Episcopalians consider their position, that Bishops are a superior order to Elders, as clearly supported by such proofs as these :-First. They argue from our Saviour's institution of the twelve Apostles, as an order distinct from the Seventy whom he commissioned to preach the Gospel, that they are superior to them. That the Seven. ty were ordained Ministers of the Gospel is evident from our Saviour's address to them, immediately after they were selected, to go two and two, before him. 66 He that heareth you, heareth me; and he that despiseth you, despiseth me; and he that despiseth me, despiseth him that sent me.”—Luke, x. 16. Now, say the friends of Episcopacy, that these Seventy occupied the place of Presbyters or Elders, is so evident, that it is confessed by all. But the twelve Apostles were always distinguished from them, and are represented as chosen from the whole disciples, to fill a distinct and an appropriate office. Had the offices and ranks of the Seventy and of the Apostles been the same, they would not have been so carefully distinguished, as we see that they are. It is likewise to be attended to, that in the catalogue of Ecclesiastical Ministers, (Eph. iv. II, 1 Cor. xii. 28,) they are mentioned as distinct offices, and that of the Apostles is declared to be the primary office, “God hath set some in the Church, first Apostles, &c.” The testimony of antiquity also proves that from the Seventy, those were generally selected who succeeded in any vacancy of the Apostolic office. Matthias, who succeeded Judas, is affirmed by Eusebius and Epiphanius to have been one of the Seventy. Philip is represented by these fathers of the Church, as succeeding St. Paul at Cæsarea; and Clement, St. Peter at Rome. Now, if these Elders and Presbyters succeeded by election to the Apostolic office, it is demonstrable that the offices must have been different, and the one superior to the other; for no man can succeed to an office which he had before, nor receive an accession of power and trust when he receives nothing with which he is not already invested.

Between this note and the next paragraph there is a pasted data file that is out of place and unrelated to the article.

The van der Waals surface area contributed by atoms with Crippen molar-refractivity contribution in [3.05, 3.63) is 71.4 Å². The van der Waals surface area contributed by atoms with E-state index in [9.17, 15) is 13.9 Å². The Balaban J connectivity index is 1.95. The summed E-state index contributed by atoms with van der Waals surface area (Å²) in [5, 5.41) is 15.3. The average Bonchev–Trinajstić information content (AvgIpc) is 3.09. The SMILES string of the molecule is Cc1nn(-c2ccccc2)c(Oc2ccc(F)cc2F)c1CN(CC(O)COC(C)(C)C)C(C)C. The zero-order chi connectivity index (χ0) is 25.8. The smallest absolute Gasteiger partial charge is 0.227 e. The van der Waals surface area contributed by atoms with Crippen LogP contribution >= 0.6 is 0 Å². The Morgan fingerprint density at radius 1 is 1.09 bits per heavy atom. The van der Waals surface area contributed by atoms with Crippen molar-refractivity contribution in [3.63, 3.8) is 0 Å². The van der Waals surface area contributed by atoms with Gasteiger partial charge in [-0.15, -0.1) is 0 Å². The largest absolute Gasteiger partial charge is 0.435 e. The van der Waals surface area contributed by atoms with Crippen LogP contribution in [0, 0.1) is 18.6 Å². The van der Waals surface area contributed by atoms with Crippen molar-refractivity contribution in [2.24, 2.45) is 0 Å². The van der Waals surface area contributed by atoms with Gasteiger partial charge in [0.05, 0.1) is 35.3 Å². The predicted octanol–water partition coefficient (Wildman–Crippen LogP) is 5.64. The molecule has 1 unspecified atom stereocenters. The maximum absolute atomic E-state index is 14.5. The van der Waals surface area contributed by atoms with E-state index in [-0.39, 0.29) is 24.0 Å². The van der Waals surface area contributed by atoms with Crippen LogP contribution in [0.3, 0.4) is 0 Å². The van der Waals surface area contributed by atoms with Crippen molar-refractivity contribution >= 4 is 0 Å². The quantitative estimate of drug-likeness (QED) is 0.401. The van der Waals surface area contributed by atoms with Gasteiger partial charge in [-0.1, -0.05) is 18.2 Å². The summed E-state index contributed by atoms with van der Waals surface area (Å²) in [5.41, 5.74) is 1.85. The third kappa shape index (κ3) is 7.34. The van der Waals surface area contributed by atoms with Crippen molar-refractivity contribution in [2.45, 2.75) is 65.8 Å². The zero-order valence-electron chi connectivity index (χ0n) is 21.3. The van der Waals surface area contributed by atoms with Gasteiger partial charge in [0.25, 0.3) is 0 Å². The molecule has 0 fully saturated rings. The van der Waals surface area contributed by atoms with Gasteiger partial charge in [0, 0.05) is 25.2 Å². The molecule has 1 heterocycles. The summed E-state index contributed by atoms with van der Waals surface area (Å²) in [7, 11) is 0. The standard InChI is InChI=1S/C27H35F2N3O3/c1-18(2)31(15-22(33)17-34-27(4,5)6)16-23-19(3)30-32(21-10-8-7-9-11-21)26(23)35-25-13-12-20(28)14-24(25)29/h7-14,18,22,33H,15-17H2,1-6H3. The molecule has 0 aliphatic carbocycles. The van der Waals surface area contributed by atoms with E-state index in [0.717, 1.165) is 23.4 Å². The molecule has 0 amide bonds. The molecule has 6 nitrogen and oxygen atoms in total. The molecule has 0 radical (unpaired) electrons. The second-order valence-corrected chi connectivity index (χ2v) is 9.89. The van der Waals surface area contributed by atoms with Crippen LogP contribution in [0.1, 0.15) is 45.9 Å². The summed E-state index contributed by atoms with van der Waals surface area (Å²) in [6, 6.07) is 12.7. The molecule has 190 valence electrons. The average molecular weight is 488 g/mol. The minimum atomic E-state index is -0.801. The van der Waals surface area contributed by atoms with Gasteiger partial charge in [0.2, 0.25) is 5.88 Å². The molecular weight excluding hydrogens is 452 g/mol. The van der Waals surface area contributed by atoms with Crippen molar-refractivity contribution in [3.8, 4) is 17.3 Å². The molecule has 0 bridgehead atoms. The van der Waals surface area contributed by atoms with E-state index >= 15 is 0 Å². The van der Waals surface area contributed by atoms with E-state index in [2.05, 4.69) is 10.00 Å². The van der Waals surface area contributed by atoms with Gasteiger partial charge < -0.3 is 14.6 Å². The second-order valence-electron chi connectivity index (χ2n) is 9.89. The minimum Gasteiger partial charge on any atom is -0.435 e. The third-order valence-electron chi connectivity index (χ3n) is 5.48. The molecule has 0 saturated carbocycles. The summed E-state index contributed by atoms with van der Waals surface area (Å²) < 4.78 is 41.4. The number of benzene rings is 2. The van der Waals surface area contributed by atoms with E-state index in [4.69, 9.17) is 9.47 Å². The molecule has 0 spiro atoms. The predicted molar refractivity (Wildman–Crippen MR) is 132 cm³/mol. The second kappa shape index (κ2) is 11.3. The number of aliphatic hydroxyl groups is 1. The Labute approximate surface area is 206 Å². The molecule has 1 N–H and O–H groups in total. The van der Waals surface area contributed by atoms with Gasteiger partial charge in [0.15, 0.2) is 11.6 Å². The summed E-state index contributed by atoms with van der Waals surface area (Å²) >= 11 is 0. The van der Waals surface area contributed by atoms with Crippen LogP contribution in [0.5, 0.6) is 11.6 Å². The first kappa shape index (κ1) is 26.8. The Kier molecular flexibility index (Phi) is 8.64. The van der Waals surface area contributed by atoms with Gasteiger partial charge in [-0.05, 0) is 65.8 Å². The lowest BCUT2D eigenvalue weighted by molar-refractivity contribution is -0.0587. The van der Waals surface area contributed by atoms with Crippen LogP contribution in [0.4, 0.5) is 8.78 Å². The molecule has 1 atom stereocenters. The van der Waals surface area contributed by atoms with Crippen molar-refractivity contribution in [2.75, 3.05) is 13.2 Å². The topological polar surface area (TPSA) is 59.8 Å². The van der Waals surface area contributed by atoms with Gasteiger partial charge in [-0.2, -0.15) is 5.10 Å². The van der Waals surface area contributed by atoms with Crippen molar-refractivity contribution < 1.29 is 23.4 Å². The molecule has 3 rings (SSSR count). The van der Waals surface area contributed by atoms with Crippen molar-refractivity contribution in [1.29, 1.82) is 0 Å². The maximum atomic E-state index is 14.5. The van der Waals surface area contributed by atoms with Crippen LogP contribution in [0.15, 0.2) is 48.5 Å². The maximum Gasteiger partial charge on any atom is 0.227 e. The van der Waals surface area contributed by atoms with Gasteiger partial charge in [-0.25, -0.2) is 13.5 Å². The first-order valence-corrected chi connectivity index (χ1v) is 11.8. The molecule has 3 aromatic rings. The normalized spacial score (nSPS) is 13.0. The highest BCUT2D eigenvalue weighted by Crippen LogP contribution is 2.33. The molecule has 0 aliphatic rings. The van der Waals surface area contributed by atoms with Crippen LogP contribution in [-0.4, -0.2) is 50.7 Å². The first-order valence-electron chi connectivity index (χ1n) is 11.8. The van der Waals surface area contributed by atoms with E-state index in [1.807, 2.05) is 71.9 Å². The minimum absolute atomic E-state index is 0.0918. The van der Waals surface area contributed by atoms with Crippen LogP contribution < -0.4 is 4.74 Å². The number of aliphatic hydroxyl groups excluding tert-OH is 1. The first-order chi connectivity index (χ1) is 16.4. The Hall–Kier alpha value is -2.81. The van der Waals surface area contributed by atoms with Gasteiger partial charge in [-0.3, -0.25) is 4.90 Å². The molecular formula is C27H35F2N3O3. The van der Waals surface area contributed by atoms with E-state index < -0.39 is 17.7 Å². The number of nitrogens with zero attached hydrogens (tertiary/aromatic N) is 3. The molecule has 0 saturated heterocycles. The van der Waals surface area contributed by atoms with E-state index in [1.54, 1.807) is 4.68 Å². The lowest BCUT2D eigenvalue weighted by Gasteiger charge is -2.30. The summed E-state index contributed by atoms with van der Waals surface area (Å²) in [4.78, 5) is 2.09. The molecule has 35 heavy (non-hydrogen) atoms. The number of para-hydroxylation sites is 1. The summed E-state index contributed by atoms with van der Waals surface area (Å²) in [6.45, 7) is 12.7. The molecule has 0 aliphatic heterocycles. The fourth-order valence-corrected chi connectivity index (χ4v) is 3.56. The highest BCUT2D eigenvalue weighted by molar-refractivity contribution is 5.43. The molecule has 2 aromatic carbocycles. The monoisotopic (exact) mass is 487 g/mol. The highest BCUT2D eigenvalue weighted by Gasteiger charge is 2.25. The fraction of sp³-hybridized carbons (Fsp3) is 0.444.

66 So that here are plainly two sorts of Ecclesiastical officers, the one superior to the other, of our Saviour's own institution and appointment; and therefore if this institution be still valid, there must still be a Superiority and a Subordination between the Officers and Minister of his Church, and consequently the Government thereof must still be Episcopal, i. e. by some superior Officers, presiding and superintending over other inferior ones. I know it is objected, that this superiority of the Apostles over the Seventy was only in office, but not in power or jurisdiction, but since it is the office that is the immediate subject of the power belonging to it, I would fain know whether superiority of office must not necessarily include superiority in power? for office without power is an empty name, that signifies nothing: and every degree of superiority of office must be accompanied with power to exert itself in acts of superiority, otherwise it will be utterly in vain and to no purpose ; so that either the superiority of the Apostolic office over other church